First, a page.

Green Tea Extract
Green Tea Extract (GTE) comes from the dried leaves of the Camellia sinensis plant. It has numerous potential health benefits and provides a natural stimulant (caffeine). Additionally, green tea has shown to be thermogenic, which helps to increase body temperature and burn calories (references 78, 89).
GTE is taken to help support immune function, mental alertness, cardiovascular health and fat loss (references 6, 9, 10). Studies have also shown that consuming up to 2500 mg of GTE catechins daily for 24 weeks may reduce the total cholesterol (references 12, 13), and more specifically, the “bad” cholesterol (low-density lipoprotein). Green tea contains 2% to 4% caffeine, which affects thinking and alertness (for further information on caffeine, please refer to the write-up). Additionally, there is early research suggesting that taking certain green tea pills improves some breathing tests during exercise in healthy adults.
GTE is thought to be safe when taken at appropriate doses for periods of up to two years. Some people experience upset stomachs and constipation. In rare cases GTE may cause liver problems. In high dosages, GTE may be unsafe due to the caffeine content. These side effects can range from mild to serious and include headache, nervousness, sleep problems, vomiting, diarrhea, irritability, irregular heartbeat, tremor, heartburn, dizziness, ringing in the ears, convulsions, and confusion. Dosages above 10 grams may be lethal (references 1, 5).
Children or women who are pregnant or breast-feeding can consume GTE, but should limit the dosage to less than 200mg per day.
Using fish oil and quercetin have been shown to exert synergistic benefits and help increase green tea's bioavailability (reference 14). Green tea catechins also appear to be synergistic with L-theanine in regards to alleviating cognitive decline in animal studies (reference 11). On the other end of the spectrum, green tea should not be consumed in combination with stimulant drugs (i.e. amphetamines, cocaine, ephedrine).
Dosages of GTE are highly dependent on the standardized composition of the catechin epigallocatechin gallate (aka EGCG). Studies have shown that 400-500 milligrams of EGCG per day may provide some fat-burning benefits. 50-1600 (reference 3, 4) milligrams is generally considered safe to consume daily (reference 15); taking into account a person’s age, diet and weight being the determining factor of the upper daily limit. Due to the way in which GTE is absorbed in the body, consuming on an empty stomach allows for greater efficacy (reference 2).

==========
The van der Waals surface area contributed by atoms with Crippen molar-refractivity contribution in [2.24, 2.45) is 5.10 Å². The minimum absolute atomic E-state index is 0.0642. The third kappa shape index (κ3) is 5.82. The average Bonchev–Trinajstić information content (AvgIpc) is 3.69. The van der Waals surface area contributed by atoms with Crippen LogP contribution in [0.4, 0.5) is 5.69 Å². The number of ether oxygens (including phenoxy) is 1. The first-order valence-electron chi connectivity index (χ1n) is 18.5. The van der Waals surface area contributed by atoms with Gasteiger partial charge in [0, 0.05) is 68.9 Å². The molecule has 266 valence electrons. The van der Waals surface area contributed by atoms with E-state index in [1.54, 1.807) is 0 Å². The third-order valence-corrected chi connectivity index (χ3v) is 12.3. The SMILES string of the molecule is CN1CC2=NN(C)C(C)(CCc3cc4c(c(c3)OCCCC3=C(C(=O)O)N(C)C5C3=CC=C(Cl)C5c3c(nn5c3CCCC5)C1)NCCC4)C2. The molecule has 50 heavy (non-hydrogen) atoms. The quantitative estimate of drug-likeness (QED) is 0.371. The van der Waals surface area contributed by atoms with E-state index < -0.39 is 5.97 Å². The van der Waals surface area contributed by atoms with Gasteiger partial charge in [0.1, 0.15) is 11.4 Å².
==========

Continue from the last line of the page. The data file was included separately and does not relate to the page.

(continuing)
1. Park YS, et al Comparison of the nutrient and chemical contents of traditional Korean Chungtaejeon and green teas . Plant Foods Hum Nutr. (2010)
2. Chen L1, et al Absorption, distribution, elimination of tea polyphenols in rats . Drug Metab Dispos. (1997)
3. Lambert JD1, et al Epigallocatechin-3-gallate is absorbed but extensively glucuronidated following oral administration to mice . J Nutr. (2003)
4. Isozaki T, Tamura H Epigallocatechin gallate (EGCG) inhibits the sulfation of 1-naphthol in a human colon carcinoma cell line, Caco-2 . Biol Pharm Bull. (2001)
5. Henning SM, et al Bioavailability and antioxidant effect of epigallocatechin gallate administered in purified form versus as green tea extract in healthy individuals . J Nutr Biochem. (2005)
6. Hong J, et al Involvement of multidrug resistance-associated proteins in regulating cellular levels of (-)-epigallocatechin-3-gallate and its methyl metabolites .Biochem Biophys Res Commun. (2003)
7. Choo JJ Green tea reduces body fat accretion caused by high-fat diet in rats through beta-adrenoceptor activation of thermogenesis in brown adipose tissue . J Nutr Biochem. (2003)
8. Derdemezis CS, et al Effect of Plant Polyphenols on Adipokine Secretion from Human SGBS Adipocytes . Biochem Res Int. (2011)
9. Seifert JG, et al Effect of acute administration of an herbal preparation on blood pressure and heart rate in humans . Int J Med Sci. (2011)
10. Wang H, et al Effects of catechin enriched green tea on body composition . Obesity (Silver Spring). (2010)
11. Lu K, et al The acute effects of L-theanine in comparison with alprazolam on anticipatory anxiety in humans . Hum Psychopharmacol. (2004)
12. Koo SI, Noh SK Green tea as inhibitor of the intestinal absorption of lipids: potential mechanism for its lipid-lowering effect . J Nutr Biochem. (2007)
13. Ikeda I, et al Tea catechins decrease micellar solubility and intestinal absorption of cholesterol in rats . Biochim Biophys Acta. (1992)
14. Wang P, Heber D, Henning SM Quercetin Increased the Antiproliferative Activity of Green Tea Polyphenol (-)-Epigallocatechin Gallate in Prostate Cancer Cells .Nutr Cancer. (2012)
15. Ullmann U, et al A single ascending dose study of epigallocatechin gallate in healthy volunteers . J Int Med Res. (2003)